There is a general sense of optimism and determination among the Afghan leaders and people. They regularly voice their appreciation for our assistance, and believe things have improved since last year. We must help them succeed.Sounds solid. The quote from Fox Fallon that Skippy was thinking of, I think, was this;
"The Long War," a phrase coined by former U.S. Central Command chief John Abizaid to convey the time needed to defeat the religious extremism fueling al-Qaida, has been jettisoned by his successor, Adm. William Fallon.For those who are reading too much into this - don't. What you have is a new boss who doesn't like a catch-all phrase the previous boss used. The new term, I believe, is "Theater Posture" or some-such.
Fallon, who replaced Abizaid as Centcom's top officer March 16, considered the term inconsistent with the goal of reducing the U.S. military presence in the Middle East, according to the command.
Fallon wants the focus to be on curbing the violence in Iraq and shifting responsibility for the country's internal security to the Iraqis.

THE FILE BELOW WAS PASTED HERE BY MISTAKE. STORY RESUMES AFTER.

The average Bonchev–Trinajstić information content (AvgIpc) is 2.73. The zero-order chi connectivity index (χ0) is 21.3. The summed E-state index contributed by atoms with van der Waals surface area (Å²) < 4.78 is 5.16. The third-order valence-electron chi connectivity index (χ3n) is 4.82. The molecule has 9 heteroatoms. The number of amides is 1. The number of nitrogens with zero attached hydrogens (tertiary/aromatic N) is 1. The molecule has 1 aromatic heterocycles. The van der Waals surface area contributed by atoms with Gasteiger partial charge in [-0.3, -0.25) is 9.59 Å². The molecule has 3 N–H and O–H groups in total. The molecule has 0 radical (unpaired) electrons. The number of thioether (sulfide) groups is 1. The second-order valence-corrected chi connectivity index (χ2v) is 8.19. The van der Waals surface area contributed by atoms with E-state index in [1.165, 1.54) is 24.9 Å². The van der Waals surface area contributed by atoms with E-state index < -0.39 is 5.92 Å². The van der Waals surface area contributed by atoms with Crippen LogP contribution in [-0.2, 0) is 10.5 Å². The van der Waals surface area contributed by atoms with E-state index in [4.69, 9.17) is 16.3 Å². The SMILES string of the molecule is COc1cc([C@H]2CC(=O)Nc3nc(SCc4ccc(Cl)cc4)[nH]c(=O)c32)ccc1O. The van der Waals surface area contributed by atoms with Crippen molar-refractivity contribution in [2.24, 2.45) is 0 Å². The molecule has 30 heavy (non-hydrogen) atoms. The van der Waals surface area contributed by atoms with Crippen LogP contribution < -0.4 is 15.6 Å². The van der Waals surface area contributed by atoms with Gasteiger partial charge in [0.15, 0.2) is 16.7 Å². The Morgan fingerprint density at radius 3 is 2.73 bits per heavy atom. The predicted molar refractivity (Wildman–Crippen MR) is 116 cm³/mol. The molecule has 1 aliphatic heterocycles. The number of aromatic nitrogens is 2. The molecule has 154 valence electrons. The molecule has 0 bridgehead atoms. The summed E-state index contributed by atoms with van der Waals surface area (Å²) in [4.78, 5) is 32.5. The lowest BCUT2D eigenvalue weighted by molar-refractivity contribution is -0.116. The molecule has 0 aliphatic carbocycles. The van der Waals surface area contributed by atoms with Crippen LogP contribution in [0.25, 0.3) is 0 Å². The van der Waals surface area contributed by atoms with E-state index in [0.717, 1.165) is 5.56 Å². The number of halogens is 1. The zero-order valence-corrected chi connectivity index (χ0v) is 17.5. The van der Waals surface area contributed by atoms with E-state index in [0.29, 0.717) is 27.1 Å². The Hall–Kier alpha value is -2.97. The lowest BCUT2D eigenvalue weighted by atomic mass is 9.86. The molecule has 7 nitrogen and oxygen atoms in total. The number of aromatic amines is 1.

Referring to the broader battle as a lengthy ideological conflict distracted from the more immediate benchmarks and suggested there was no plan to leave the region, said Marine Corps Lt. Col. Matt McLaughlin, a command spokesman.
"The change in vernacular is a product of our ongoing effort to use language that describes the conflict for our western audience while understanding the cultural implications of how that language is construed in the Middle East," McLaughlin wrote in an e-mail.
"In this case, the idea that we are going to be involved in a 'Long War,' at the current level of operations, is not likely and unhelpful," McLaughlin said. "We remain committed to our friends and allies in the region and to countering al-Qaida inspired extremism where it manifests itself. But one of our goals is to lessen our presence over time, [and] we didn't feel that the term 'Long War' captured this nuance."
Some times a name change is just that; a name change. As for me, I still like Long War - because that is what it will be. No one will ever use the War of Islamic Fanaticism, or anything accurate like that.